In Kenya, lions are speared to death as human-wildlife conflict worsens amid drought

A male lion named "Loonkiito", one of Kenya's oldest wild lions, is seen in Amboseli National Park, in southern Kenya on February. He was killed by herders in May. (Philip J. Briggs/Lion Guardians via AP, File)

MBIRIKANI, Kenya — Parkeru Ntereka lost almost half of his goat herd to hungry lions that wandered into his pen located near Kenya’s iconic Amboseli national park.

The 56-year-old’s loss made headlines in the east African country as it led to the spearing to death of six lions in retaliation by the Maasai people, who have co-existed with wild animals for centuries.

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The killings highlighted the growing human-wildlife conflict in parts of east Africa that conservationists say has been exacerbated by a yearslong drought.

At the same time, the predator population within the parks has increased. Hunger and thirst can send them into communities.

Ntereka said losing 12 goats is a huge loss for his large family.

“I sell these livestock in order to afford school fees. I don’t know how I will afford secondary school fees for some of my children,” said the father of eight.

The Big Life Foundation, which runs conservation programs in the area, has been offering compensation to herders who lose their livestock to predators.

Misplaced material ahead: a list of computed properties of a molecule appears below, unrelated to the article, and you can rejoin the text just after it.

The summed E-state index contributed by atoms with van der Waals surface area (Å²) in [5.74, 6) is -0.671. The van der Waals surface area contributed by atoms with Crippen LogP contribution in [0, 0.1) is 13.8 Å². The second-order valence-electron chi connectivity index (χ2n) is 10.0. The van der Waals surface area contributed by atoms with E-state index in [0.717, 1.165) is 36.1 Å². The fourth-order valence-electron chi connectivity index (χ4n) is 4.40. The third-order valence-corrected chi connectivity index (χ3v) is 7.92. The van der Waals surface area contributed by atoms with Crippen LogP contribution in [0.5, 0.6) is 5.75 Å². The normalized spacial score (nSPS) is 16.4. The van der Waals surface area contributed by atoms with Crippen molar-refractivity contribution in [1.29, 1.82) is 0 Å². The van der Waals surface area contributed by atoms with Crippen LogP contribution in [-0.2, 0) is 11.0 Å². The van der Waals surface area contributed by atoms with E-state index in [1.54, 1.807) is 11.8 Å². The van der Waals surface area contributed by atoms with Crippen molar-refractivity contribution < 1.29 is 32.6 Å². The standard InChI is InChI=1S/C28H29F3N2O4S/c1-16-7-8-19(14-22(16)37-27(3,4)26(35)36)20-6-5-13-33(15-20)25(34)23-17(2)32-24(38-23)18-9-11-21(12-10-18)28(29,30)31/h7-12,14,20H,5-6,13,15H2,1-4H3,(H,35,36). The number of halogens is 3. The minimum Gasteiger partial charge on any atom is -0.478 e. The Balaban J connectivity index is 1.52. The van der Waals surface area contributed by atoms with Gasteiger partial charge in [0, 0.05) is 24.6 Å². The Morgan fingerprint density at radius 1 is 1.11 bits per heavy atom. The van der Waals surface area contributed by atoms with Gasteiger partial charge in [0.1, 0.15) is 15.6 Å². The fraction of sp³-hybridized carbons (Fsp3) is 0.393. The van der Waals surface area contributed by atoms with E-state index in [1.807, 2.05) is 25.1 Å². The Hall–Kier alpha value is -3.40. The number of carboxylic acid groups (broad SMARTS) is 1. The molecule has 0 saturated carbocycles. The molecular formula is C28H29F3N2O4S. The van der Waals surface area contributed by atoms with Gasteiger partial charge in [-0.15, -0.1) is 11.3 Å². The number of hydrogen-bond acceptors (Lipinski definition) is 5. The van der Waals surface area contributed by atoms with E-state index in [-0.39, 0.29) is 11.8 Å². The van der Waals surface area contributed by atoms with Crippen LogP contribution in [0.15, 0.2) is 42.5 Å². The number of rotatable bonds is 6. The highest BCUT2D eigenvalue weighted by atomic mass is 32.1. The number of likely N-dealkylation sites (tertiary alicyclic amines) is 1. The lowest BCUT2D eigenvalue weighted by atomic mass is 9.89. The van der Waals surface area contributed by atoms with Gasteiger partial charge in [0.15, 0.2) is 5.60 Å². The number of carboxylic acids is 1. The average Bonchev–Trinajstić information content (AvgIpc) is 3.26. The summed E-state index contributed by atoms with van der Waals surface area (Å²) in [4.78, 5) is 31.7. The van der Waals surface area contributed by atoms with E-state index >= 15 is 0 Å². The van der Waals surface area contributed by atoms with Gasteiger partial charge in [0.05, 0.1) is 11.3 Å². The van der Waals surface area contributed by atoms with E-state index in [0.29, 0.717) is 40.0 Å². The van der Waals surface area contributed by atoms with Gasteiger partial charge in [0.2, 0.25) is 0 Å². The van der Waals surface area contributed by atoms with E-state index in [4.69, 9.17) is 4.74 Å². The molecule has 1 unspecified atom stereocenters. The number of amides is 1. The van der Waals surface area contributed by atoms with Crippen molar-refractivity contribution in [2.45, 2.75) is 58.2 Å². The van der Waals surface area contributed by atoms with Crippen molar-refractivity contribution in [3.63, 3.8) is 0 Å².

But the compensation does not match the market rate for cows, goats and sheep.

Herder Joel Kirimbu said compensation should match the market rate.

“Cows are expensive and can cost as much as 80,000 Kenyan shillings ($577) each. One cannot compare 80,000 shillings to 30,000 shillings. We receive very little compensation. That is why we become angry and despite receiving compensation, we come out and kill the lions,” he told The Associated Press.

Rosi Lekimankusi, a mother of five, said 13 of her goats were killed by lions in the same village, Mbirikani in Kajiado County, just 150 kilometers (93 miles) from the capital, Nairobi.

“This is a big loss for us because my husband and I have no other jobs,” she told The Associated Press.

Her biggest fear is that such lion attacks will become even more common in her Maasai village that borders Amboseli national park.

The Big Life Foundation, which has run the compensation program for 20 years, said it cannot afford to pay the market price but asserted that the amount cannot be disregarded because it at least expresses solidarity with herders for their loss.

He said the foundation also gives the community scholarships and support for medical facilities.

The human-wildlife conflict often makes headlines in Kenya, where tourism plays an important role.

Last month, one of Kenya’s oldest lions, Loonkiito, was speared to death as it wandered out of the Amboseli national park in search for food.

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